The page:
2. Eat your own cooking- the lead up to the financial crisis was clear evidence of this.  There are countless stories of firms selling products to their clients AND betting against the same products they peddled to clients.  Firms should not be investing their own money in a way that is different from their recommendations to their client.  If you wouldn't buy it yourself, don't sell it to your client.
  3. Firm structurewhen a firm has shareholders to satisfy and wall street estimates to hit, client needs may take a back seat. Shareholders of the company that are purely focused on profit create a real ethical dilemma for officers and executives- do what is best for shareholders or do what is best for clients?  We believe a partnership, not beholden to outside shareholders, where the advisors and the employees are the owners removes some of this conflict.  This, in combination with the first two suggestions helps eliminate the bad behavior coming from trying to balance shareholder and client needs.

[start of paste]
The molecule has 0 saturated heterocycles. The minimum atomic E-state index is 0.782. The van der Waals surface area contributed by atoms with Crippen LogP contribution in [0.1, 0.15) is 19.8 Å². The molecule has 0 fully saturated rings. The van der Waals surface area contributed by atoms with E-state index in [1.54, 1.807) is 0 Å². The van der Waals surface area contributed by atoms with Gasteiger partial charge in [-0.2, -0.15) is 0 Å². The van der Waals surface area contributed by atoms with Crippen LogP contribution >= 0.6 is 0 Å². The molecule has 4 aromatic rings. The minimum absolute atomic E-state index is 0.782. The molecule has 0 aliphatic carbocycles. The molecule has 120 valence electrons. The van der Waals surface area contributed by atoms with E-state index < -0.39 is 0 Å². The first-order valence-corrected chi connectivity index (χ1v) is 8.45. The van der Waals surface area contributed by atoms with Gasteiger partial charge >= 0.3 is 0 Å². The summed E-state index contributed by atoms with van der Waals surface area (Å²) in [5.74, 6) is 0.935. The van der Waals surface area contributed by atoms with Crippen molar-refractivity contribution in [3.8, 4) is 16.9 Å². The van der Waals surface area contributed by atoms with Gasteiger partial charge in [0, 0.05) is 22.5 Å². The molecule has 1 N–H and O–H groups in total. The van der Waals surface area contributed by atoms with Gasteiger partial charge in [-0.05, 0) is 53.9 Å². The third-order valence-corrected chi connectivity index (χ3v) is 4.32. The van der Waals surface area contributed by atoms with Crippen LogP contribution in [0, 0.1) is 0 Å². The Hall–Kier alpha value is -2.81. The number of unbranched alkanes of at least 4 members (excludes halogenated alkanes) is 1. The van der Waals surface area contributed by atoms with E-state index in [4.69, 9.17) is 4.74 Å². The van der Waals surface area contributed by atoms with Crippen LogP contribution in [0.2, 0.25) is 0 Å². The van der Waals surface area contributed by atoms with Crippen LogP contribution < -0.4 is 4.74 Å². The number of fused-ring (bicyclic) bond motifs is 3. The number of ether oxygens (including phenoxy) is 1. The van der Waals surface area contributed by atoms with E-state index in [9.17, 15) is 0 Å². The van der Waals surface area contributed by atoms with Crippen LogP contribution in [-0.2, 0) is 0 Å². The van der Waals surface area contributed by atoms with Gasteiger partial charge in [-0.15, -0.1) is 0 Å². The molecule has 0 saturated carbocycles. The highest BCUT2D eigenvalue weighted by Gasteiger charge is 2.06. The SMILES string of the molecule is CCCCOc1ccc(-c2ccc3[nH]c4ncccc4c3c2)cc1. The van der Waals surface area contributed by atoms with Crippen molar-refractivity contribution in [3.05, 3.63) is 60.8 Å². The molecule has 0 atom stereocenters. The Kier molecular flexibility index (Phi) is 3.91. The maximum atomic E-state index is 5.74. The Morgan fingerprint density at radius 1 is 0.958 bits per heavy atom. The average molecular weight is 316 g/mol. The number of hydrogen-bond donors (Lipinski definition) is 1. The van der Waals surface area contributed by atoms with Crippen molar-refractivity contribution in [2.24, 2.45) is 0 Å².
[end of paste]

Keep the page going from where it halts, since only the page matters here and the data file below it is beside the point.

At the end of the day, you can't regulate morality.  Everyone of the professionals in this study know better and should be behaving appropriately.  One of the great things about capitalism is that the market has a tendency to regulate itself.  Clients are not dumb and the trends are clear.  In a recent report by Cerulli, they estimate that Registered Investment Advisor (RIA) firms (ones that embrace many of the reforms I mentioned above) will grow their market share be 40% over the next four years while wirehouse firms (the big firms represented in the study) will see their market share decline by 5%.  Whether or not regulation gets passed, it seems as if economics may force the industry to reform.

Hedge Funds Close Up Shop

The New York Times has a story about hedge funds closing their doors over the past year or two.  When asked why, many claim that the hassle of dealing with investors or regulations is just too cumbersome.  Instead, they'd rather just manage their own money and not deal with all the red tape. Here is an excerpt:

Others are more direct. For Gideon King, of Loeb King Capital Management, running a hedge fund had just become "too cumbersome."  Mr King, who has been managing money for 21 years, informed his investors in a letter in January that he would be closing the doors.